Document Type

Article

Publisher

Lippincott Williams and Wilkins

School

School of Medical and Health Sciences

Comments

Originally published as : Hart, N. H., Galvão, D. A., & Newton, R. U. (2017). Exercise medicine for advanced prostate cancer. Current Opinion in Supportive and Palliative Care, 11(3), 247-257. Article can be found here

Abstract

Purpose of review: Exercise is a provocative medicine, known for its preventive, complimentary and rehabilitative role in the management of cancer. Impressively, exercise is also emerging as a synergistic and targeted medicine to enhance symptom control, modulate tumour biology and delay disease progression, with the potential to increase overall survival. Given the complex clinical presentation of advanced prostate cancer patients and their omnipresent comorbidities, this review describes the current and potential role of exercise medicine in advanced prostate cancer.

Recent findings: Exercise has been shown to be safe, feasible and effective for advanced prostate cancer patients, inclusive of patients with bone metastases; a previously excluded population due to patient and clinician fear of adverse events. Preclinical data provide insight into the ability of exercise to modulate cancer-specific outcomes, may synergistically increase the potency of chemotherapy and radiotherapy and may endogenously and/or mechanically suppress tumour formation, growth and invasion in visceral and skeletal tissue. Epidemiological studies have also shown an association between physical activity and increased survival.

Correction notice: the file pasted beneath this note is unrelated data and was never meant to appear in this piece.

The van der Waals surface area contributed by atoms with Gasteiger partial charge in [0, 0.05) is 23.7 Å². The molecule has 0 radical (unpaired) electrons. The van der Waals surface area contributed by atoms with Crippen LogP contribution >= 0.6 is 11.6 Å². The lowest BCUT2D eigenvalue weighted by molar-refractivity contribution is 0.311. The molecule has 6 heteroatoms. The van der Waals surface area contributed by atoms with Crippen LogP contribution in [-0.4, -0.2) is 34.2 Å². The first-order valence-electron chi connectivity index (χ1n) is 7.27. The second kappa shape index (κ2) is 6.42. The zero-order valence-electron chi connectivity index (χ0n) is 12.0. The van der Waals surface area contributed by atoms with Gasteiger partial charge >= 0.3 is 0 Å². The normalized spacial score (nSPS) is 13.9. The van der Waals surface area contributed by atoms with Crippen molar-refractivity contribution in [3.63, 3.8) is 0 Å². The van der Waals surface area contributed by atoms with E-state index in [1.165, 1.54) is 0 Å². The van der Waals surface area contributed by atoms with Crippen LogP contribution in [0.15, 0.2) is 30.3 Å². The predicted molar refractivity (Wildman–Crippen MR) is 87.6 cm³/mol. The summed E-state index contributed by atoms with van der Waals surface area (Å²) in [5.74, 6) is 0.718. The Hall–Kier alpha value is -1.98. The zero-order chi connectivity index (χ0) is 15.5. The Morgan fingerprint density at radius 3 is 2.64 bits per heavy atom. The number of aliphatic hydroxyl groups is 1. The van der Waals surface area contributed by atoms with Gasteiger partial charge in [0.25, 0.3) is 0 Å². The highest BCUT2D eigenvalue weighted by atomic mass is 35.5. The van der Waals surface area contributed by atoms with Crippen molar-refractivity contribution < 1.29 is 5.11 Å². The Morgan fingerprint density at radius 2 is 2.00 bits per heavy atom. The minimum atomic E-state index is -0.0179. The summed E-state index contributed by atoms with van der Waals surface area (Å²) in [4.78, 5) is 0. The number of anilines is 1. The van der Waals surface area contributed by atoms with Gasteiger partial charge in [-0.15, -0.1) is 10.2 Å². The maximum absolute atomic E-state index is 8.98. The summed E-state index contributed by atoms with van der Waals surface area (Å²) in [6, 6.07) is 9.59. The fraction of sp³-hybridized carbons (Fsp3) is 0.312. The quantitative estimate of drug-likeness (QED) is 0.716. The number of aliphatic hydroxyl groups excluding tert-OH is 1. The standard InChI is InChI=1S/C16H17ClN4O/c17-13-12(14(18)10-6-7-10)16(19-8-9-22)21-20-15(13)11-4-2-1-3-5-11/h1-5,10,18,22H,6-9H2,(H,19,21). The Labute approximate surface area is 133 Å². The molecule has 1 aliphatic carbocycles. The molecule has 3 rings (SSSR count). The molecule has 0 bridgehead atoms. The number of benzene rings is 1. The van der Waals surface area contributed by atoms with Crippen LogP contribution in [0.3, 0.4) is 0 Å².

Summary: Exercise oncology is rapidly evolving, with impressive possibilities that may directly improve patient outcomes in advanced prostate cancer. Research must focus on translating preclinical trials into human clinical trials and investigate the direct effect of exercise on overall survival.

DOI

10.1097/SPC.0000000000000276

Creative Commons License

Creative Commons Attribution-Noncommercial-No Derivative Works 4.0 License
This work is licensed under a Creative Commons Attribution-Noncommercial-No Derivative Works 4.0 License.

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